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China’s Strategic Vision

This three-part series of papers—the first in the "Occasional Papers" series published by MITRE’s Center for Strategic Competition (CSC)—describes the worldview and strategic ambitions of the People’s Republic of China (PRC) and its ruling Chinese Communist Party (CCP). Authored by CSC Director and MITRE Fellow Christopher Ford, these papers seek to help the reader better understand the assumptions CCP leaders make about the international environment, China’s place and mission in that environment, the means by which it expects to achieve its goals, and the new international order the CCP ultimately hopes to create.

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  • In the first paper of the series, The Communist Party’s Strategic Framing, Ford offers an outline of the primary concepts that CCP officials bring to the table in approaching the world beyond China’s borders, and in framing Beijing’s approaches to foreign affairs and national security issues.
  • In Part II, Tools and Axes of Competition, Ford discusses the specific aspects of competition that China envisions in its concept of “comprehensive national power,” and through which it approaches achieving the strategic ambitions it has set for itself.
  • In Part III, Envisioning a Sinocentric World, Ford rounds out the trilogy on China’s strategic vision by describing the future world order that Chinese strategists imagine to be possible, and that CCP leaders have made it their objective to pursue.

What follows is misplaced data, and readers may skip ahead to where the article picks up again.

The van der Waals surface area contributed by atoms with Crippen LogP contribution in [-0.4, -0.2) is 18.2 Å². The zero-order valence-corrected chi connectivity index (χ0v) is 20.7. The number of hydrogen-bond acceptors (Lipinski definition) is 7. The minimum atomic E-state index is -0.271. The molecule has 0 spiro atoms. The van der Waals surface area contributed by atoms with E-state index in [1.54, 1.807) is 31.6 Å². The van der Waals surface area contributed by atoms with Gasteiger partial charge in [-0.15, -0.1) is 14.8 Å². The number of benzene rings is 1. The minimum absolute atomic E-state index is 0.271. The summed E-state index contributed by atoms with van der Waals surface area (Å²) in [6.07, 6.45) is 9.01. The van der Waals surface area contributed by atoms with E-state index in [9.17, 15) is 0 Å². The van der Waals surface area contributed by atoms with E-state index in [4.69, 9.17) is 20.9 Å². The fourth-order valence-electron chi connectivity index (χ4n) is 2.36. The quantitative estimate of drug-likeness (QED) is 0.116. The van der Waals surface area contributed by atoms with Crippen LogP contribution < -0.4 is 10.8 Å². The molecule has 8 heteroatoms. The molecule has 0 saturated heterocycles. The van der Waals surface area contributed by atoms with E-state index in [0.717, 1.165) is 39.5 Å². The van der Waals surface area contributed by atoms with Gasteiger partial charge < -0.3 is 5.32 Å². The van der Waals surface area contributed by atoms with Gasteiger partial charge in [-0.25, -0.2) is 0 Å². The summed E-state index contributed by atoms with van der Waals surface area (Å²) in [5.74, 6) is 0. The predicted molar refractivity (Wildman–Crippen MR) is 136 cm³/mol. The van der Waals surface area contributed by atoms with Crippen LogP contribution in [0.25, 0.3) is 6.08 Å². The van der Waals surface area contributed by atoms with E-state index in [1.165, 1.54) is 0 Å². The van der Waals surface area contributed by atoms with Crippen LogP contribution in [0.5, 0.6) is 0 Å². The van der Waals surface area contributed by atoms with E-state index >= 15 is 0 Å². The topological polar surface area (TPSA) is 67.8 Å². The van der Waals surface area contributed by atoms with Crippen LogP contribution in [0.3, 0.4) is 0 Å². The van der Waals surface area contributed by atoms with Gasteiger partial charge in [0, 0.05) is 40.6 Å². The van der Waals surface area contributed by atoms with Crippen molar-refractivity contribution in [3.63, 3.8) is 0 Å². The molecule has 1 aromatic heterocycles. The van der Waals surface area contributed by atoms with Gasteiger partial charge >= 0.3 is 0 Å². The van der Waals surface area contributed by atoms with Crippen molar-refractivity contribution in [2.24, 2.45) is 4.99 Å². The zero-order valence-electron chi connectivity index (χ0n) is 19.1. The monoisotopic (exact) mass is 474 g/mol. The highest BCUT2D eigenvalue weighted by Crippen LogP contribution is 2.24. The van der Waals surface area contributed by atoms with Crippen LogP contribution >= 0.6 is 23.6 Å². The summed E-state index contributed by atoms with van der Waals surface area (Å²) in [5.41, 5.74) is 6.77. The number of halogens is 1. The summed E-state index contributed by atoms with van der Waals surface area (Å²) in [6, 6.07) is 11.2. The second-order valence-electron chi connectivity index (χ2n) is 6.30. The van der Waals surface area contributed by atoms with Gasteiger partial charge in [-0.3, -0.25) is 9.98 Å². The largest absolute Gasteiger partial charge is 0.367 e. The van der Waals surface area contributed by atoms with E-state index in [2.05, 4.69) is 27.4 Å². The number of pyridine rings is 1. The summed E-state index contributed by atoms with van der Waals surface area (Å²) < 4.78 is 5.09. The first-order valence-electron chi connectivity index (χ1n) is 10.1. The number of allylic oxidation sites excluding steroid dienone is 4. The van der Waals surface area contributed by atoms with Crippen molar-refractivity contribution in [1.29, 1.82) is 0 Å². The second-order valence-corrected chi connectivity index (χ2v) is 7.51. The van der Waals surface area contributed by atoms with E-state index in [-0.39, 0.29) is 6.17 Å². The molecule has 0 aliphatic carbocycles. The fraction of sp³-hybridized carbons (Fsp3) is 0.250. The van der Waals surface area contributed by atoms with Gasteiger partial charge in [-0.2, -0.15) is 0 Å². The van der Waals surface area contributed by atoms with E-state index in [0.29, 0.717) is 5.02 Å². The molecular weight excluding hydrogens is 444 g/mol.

These papers are based upon the idea that policymaking in response to the geopolitical challenges China presents to the United States—and to America’s allies, partners, and friends around the world—needs to be informed by an understanding of how Chinese leaders see the world and frame their own objectives therein. Our leaders need to understand the holistic nature of China’s approach and the sweeping extent of its geopolitical ambitions in order to devise effective responses to the strategic competition challenges China presents under CCP rule.

This three-part series offers the reader a foundational understanding upon which to base future efforts to develop and implement successful counter-strategy: about the assumptions CCP officials make about how the world works, the identity they claim for themselves on the basis of curated and cultivated foundations of Chinese historical memory, the role and mission they ascribe to themselves and to China in this context, and their vision for what the world will look like if Beijing “wins” the fateful competition with the United States upon which it has embarked.

It should be stressed that while these papers provide an account of how the CCP sees the world and what it intends to accomplish therein, Ford offers no prediction here as to how successful the Party will be in achieving its objectives. (Indeed, these papers are offered in the hope that by understanding that vision, leaders in the United States and other parts of the world will be better able to prevent the CCP from succeeding in those aspects of its strategy that threaten U.S. interests, those of our allies and partners, and those of peoples everywhere who wish to continue to enjoy sovereign autonomy and democratically accountable, rule-of-law governance.)

China may ultimately succeed in its aims, or it may not. The reader will find here not predictions of the future but merely a description of China’s strategic vision and its potential implications, which CSC hopes will contribute to making our leaders wiser and more effective in their policymaking vis-à-vis the PRC.